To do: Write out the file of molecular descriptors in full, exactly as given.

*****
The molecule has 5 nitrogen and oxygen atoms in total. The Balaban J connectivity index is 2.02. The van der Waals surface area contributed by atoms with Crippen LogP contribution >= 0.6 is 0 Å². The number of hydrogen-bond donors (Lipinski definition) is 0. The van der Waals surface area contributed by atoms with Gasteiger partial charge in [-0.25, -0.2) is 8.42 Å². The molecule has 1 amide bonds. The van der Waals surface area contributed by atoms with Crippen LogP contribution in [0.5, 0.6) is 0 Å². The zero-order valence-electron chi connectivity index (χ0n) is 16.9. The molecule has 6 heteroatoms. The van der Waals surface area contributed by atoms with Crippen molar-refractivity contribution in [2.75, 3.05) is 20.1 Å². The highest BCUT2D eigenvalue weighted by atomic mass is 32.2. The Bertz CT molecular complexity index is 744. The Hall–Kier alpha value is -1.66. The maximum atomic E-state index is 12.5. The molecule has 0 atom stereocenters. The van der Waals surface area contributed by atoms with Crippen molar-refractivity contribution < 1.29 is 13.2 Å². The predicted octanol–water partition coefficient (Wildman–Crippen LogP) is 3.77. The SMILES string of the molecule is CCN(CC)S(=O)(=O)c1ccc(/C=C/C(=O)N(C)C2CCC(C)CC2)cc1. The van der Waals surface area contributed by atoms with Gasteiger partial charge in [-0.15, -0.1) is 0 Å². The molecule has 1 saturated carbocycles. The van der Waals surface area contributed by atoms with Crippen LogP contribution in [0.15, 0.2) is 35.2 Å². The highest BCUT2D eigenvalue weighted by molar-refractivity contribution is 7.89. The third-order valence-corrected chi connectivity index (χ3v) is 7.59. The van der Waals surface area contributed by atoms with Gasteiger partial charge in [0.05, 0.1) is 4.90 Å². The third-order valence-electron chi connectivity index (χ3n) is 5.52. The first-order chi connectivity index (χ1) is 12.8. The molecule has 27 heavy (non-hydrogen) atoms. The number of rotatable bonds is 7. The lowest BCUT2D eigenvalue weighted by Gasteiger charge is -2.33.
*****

The molecule has 5 nitrogen and oxygen atoms in total. The Balaban J connectivity index is 2.02. The van der Waals surface area contributed by atoms with Crippen LogP contribution >= 0.6 is 0 Å². The number of hydrogen-bond donors (Lipinski definition) is 0. The van der Waals surface area contributed by atoms with Gasteiger partial charge in [-0.25, -0.2) is 8.42 Å². The molecule has 1 amide bonds. The van der Waals surface area contributed by atoms with Crippen LogP contribution in [0.5, 0.6) is 0 Å². The zero-order valence-electron chi connectivity index (χ0n) is 16.9. The molecule has 6 heteroatoms. The van der Waals surface area contributed by atoms with Crippen molar-refractivity contribution in [2.75, 3.05) is 20.1 Å². The highest BCUT2D eigenvalue weighted by atomic mass is 32.2. The Bertz CT molecular complexity index is 744. The Hall–Kier alpha value is -1.66. The maximum atomic E-state index is 12.5. The molecule has 0 atom stereocenters. The van der Waals surface area contributed by atoms with Crippen molar-refractivity contribution < 1.29 is 13.2 Å². The predicted octanol–water partition coefficient (Wildman–Crippen LogP) is 3.77. The SMILES string of the molecule is CCN(CC)S(=O)(=O)c1ccc(/C=C/C(=O)N(C)C2CCC(C)CC2)cc1. The van der Waals surface area contributed by atoms with Gasteiger partial charge in [-0.15, -0.1) is 0 Å². The molecule has 1 saturated carbocycles. The van der Waals surface area contributed by atoms with Crippen LogP contribution in [0.15, 0.2) is 35.2 Å². The highest BCUT2D eigenvalue weighted by molar-refractivity contribution is 7.89. The third-order valence-corrected chi connectivity index (χ3v) is 7.59. The van der Waals surface area contributed by atoms with Gasteiger partial charge in [0.05, 0.1) is 4.90 Å². The third-order valence-electron chi connectivity index (χ3n) is 5.52. The first-order chi connectivity index (χ1) is 12.8. The molecule has 27 heavy (non-hydrogen) atoms. The number of rotatable bonds is 7. The lowest BCUT2D eigenvalue weighted by Gasteiger charge is -2.33.